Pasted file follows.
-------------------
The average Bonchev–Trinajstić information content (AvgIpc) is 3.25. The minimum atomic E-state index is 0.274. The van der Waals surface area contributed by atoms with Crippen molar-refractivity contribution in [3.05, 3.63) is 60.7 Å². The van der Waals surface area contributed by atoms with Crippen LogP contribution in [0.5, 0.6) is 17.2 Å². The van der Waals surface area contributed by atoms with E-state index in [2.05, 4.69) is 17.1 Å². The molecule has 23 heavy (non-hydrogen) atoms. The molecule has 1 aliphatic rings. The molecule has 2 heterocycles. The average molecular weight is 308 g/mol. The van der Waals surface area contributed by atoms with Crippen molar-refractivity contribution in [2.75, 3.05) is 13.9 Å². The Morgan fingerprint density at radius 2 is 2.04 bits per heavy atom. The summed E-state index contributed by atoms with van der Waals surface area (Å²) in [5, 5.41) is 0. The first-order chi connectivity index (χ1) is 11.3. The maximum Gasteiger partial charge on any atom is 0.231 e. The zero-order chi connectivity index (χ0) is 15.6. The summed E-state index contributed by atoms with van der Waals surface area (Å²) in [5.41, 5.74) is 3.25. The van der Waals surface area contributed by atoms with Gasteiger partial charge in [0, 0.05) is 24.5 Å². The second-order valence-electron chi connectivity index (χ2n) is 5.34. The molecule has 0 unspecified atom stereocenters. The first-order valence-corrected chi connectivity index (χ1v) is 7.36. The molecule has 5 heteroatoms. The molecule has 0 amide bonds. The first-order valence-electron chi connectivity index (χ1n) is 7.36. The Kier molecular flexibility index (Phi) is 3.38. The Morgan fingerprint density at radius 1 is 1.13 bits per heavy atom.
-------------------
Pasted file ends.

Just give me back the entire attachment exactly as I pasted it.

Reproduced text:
The average Bonchev–Trinajstić information content (AvgIpc) is 3.25. The minimum atomic E-state index is 0.274. The van der Waals surface area contributed by atoms with Crippen molar-refractivity contribution in [3.05, 3.63) is 60.7 Å². The van der Waals surface area contributed by atoms with Crippen LogP contribution in [0.5, 0.6) is 17.2 Å². The van der Waals surface area contributed by atoms with E-state index in [2.05, 4.69) is 17.1 Å². The molecule has 23 heavy (non-hydrogen) atoms. The molecule has 1 aliphatic rings. The molecule has 2 heterocycles. The average molecular weight is 308 g/mol. The van der Waals surface area contributed by atoms with Crippen molar-refractivity contribution in [2.75, 3.05) is 13.9 Å². The Morgan fingerprint density at radius 2 is 2.04 bits per heavy atom. The summed E-state index contributed by atoms with van der Waals surface area (Å²) in [5, 5.41) is 0. The first-order chi connectivity index (χ1) is 11.3. The maximum Gasteiger partial charge on any atom is 0.231 e. The zero-order chi connectivity index (χ0) is 15.6. The summed E-state index contributed by atoms with van der Waals surface area (Å²) in [5.41, 5.74) is 3.25. The van der Waals surface area contributed by atoms with Gasteiger partial charge in [0, 0.05) is 24.5 Å². The second-order valence-electron chi connectivity index (χ2n) is 5.34. The molecule has 0 unspecified atom stereocenters. The first-order valence-corrected chi connectivity index (χ1v) is 7.36. The molecule has 5 heteroatoms. The molecule has 0 amide bonds. The first-order valence-electron chi connectivity index (χ1n) is 7.36. The Kier molecular flexibility index (Phi) is 3.38. The Morgan fingerprint density at radius 1 is 1.13 bits per heavy atom.